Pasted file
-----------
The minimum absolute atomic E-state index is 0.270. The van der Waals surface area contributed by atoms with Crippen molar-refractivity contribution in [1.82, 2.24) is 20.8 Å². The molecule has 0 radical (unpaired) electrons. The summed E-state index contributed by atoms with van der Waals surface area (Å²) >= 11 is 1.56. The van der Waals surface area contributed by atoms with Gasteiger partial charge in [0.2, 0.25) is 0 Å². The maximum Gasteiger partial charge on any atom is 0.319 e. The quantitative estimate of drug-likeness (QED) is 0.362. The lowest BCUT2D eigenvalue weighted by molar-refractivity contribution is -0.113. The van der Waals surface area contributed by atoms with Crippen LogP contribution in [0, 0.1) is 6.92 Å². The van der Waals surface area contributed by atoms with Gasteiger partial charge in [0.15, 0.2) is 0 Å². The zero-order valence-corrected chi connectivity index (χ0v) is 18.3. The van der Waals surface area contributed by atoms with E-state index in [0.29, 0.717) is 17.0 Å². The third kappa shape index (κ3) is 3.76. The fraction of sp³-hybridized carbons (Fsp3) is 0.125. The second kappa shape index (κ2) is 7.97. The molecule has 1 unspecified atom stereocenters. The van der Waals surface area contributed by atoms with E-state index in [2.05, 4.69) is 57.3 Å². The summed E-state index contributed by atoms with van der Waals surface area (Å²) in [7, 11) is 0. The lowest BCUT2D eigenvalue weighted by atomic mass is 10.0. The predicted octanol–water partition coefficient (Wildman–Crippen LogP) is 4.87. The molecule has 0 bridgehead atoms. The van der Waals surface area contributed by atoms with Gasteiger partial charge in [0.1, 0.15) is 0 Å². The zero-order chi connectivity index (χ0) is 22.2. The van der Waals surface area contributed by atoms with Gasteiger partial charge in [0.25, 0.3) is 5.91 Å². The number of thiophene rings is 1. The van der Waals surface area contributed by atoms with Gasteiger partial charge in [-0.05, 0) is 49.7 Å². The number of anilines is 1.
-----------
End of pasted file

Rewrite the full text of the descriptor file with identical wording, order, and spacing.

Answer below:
The minimum absolute atomic E-state index is 0.270. The van der Waals surface area contributed by atoms with Crippen molar-refractivity contribution in [1.82, 2.24) is 20.8 Å². The molecule has 0 radical (unpaired) electrons. The summed E-state index contributed by atoms with van der Waals surface area (Å²) >= 11 is 1.56. The van der Waals surface area contributed by atoms with Gasteiger partial charge in [0.2, 0.25) is 0 Å². The maximum Gasteiger partial charge on any atom is 0.319 e. The quantitative estimate of drug-likeness (QED) is 0.362. The lowest BCUT2D eigenvalue weighted by molar-refractivity contribution is -0.113. The van der Waals surface area contributed by atoms with Crippen LogP contribution in [0, 0.1) is 6.92 Å². The van der Waals surface area contributed by atoms with Gasteiger partial charge in [0.15, 0.2) is 0 Å². The zero-order valence-corrected chi connectivity index (χ0v) is 18.3. The van der Waals surface area contributed by atoms with E-state index in [0.29, 0.717) is 17.0 Å². The third kappa shape index (κ3) is 3.76. The fraction of sp³-hybridized carbons (Fsp3) is 0.125. The second kappa shape index (κ2) is 7.97. The molecule has 1 unspecified atom stereocenters. The van der Waals surface area contributed by atoms with E-state index in [2.05, 4.69) is 57.3 Å². The summed E-state index contributed by atoms with van der Waals surface area (Å²) in [7, 11) is 0. The lowest BCUT2D eigenvalue weighted by atomic mass is 10.0. The predicted octanol–water partition coefficient (Wildman–Crippen LogP) is 4.87. The molecule has 0 bridgehead atoms. The van der Waals surface area contributed by atoms with Gasteiger partial charge in [0.1, 0.15) is 0 Å². The zero-order chi connectivity index (χ0) is 22.2. The van der Waals surface area contributed by atoms with Gasteiger partial charge in [0.25, 0.3) is 5.91 Å². The number of thiophene rings is 1. The van der Waals surface area contributed by atoms with Gasteiger partial charge in [-0.05, 0) is 49.7 Å². The number of anilines is 1.